Wednesday, March 13, 2013

Skin in the Game

The soles in the picture to the left belong to some anonymous person visiting St. Peter's square early this week to pray at the Vatican as the world awaits the election of a new Pope. It was a cold, wet day, as is apparent from the protective foot gear on the person standing next to the kneeling pilgrim. The pilgrim's dirty, naked, vulnerable feet provide a good reminder of what Jesus was all about.

Did Jesus array his apostles in beautiful but frightfully costly matching vestments that set them apart from ordinary people? Did he speak in the elegant language of the educated elite, or did he tongue the popular Aramaic dialect of his first disciples? Did he wine and dine sumptuously? Yes, probably, to this last question, but as a means of reaching the sinners whom he joined at table, not as a customary privilege elevating him above the hand-to-mouth contingency of daily life for most people on the planet at the time, if not also for the majority of people on the planet at this time.

I do not begrudge the opulent architecture of all the Vatican's churches. Beauty is a powerful language for teaching about God, and praying for the protection of these religious treasures is a great idea. A terrorist bomb or two could obliterate these memorials of spiritual magnificence forever, because wealth sufficient to recreate them is no longer in Christian hands, even if there were new Michelangelos equal to the task. Obliterate these artistic splendors, and their power to witness and transform is lost forever.

I do, however, begrudge the grand trappings and lifestyles of the aptly-monickered "Princes of the Church." I wish that I could reproduce here an image of the bedraggled Saint Francis appearing before the oppulently-arrayed Pope Innocent from the movie, "Brother Sun and Sister Moon," but copyright sanctions seem to make that impossible. Who is remembered more today--the bare-footed friar or the wealthy Pope before whom he stood? Similarly, who today could speak most credibly in the name of the carpenter from Galilee?

I include my own denomination within this reflection. I so would love to smack those colleagues who smugly hint online about how busy they are and how hard they work. They are a tad out of touch with the ever-increasing demands in the secular work force, not to mention the stresses of prolonged unemployment, not to mention the grinding systems of poverty institutionalized abroad and increasingly created here at home through misguided social programs. "Pampered" is not too strong a word to describe the level of privilege many clergy are provided, especially considering that the work we do is of the same sort that laypeople do in addition to earning their living.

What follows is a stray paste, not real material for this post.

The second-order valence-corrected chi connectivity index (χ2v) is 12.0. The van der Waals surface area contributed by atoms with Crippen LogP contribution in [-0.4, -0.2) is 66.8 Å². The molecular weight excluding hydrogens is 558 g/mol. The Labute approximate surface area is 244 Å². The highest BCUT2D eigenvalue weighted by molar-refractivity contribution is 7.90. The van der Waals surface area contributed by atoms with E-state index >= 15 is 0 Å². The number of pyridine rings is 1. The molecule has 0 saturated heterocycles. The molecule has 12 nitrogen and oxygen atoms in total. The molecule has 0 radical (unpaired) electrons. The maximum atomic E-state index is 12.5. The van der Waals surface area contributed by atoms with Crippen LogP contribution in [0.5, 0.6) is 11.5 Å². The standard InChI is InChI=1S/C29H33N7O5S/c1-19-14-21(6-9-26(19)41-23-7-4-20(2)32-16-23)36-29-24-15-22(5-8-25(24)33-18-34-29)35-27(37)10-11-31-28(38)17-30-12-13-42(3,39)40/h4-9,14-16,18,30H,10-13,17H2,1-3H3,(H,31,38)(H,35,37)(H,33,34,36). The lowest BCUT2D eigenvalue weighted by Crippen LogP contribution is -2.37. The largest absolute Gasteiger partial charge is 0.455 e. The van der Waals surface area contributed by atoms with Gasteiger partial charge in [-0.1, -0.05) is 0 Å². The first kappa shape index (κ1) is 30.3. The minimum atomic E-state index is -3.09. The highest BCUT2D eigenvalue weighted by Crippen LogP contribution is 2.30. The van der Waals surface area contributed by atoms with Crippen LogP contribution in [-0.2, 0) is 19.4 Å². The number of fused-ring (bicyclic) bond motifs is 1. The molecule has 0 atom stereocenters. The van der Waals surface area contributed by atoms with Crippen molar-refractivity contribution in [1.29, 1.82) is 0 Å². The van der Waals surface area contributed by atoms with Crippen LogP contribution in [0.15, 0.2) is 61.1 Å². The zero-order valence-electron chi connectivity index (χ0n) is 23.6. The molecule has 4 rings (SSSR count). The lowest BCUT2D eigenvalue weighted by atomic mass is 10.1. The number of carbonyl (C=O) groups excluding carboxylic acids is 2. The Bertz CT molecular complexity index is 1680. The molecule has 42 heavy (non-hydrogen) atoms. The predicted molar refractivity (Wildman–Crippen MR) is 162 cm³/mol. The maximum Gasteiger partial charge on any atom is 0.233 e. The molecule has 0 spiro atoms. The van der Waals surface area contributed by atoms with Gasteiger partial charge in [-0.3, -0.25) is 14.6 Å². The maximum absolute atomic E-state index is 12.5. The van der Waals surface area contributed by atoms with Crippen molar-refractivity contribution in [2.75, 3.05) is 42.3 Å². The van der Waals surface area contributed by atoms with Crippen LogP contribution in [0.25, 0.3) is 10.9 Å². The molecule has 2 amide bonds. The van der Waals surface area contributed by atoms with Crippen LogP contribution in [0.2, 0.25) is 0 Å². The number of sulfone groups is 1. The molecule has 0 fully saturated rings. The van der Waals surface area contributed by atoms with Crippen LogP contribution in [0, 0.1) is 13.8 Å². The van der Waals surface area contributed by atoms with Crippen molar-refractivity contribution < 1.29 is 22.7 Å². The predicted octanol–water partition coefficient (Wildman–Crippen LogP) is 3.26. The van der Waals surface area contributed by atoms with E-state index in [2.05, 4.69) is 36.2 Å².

But--back to this Pope-election thing. One very particular, humble, spiritually-authentic follower of Jesus undoubtedly sits among the splendidly-attired cardinals now gathered in the Sistine Chapel to select Saint Peter's newest successor. Let's keep our fingers crossed (in prayer!) that the Holy Spirit enlightens the Cardinals to properly discern that very particular one. Then let's keep those fingers crossed in prayer that the Holy Spirit will further inspire and empower that person to cast away or clean up everything that would tend to prevent the world from seeing who he truly is and hearing his message that Christ came into the world to save us all. And while we're at it, may that chosen person throw open the doors to all who would join him in his work, so that his people might flourish and not watch churches close for lack of sufficient priests.


  1. What would the world do if they picked someone who rejected the accoutrements of power and instead wore just a dhoti or its Christian equivalent?

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  3. You really nailed this one, Anglicat! Given the outcome of the election in Francis I, it seems like you were calling for the same things the cardinals were!